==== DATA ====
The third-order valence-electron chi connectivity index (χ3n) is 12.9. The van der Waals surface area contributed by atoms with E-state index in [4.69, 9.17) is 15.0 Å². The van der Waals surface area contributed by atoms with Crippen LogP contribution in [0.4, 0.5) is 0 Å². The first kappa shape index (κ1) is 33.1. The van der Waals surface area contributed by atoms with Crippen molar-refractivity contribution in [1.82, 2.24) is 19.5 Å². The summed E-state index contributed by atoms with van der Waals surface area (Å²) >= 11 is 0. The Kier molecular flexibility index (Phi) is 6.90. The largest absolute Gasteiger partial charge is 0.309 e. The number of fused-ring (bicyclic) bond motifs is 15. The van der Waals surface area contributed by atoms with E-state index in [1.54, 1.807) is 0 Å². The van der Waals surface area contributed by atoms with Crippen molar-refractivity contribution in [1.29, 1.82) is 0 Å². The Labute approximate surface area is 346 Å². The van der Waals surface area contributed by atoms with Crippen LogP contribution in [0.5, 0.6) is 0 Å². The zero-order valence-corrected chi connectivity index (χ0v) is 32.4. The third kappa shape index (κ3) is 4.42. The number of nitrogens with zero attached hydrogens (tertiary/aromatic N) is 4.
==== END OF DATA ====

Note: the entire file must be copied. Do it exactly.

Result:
The third-order valence-electron chi connectivity index (χ3n) is 12.9. The van der Waals surface area contributed by atoms with E-state index in [4.69, 9.17) is 15.0 Å². The van der Waals surface area contributed by atoms with Crippen LogP contribution in [0.4, 0.5) is 0 Å². The first kappa shape index (κ1) is 33.1. The van der Waals surface area contributed by atoms with Crippen molar-refractivity contribution in [1.82, 2.24) is 19.5 Å². The summed E-state index contributed by atoms with van der Waals surface area (Å²) >= 11 is 0. The Kier molecular flexibility index (Phi) is 6.90. The largest absolute Gasteiger partial charge is 0.309 e. The number of fused-ring (bicyclic) bond motifs is 15. The van der Waals surface area contributed by atoms with E-state index in [1.54, 1.807) is 0 Å². The van der Waals surface area contributed by atoms with Crippen molar-refractivity contribution in [1.29, 1.82) is 0 Å². The Labute approximate surface area is 346 Å². The van der Waals surface area contributed by atoms with Crippen LogP contribution in [0.5, 0.6) is 0 Å². The zero-order valence-corrected chi connectivity index (χ0v) is 32.4. The third kappa shape index (κ3) is 4.42. The number of nitrogens with zero attached hydrogens (tertiary/aromatic N) is 4.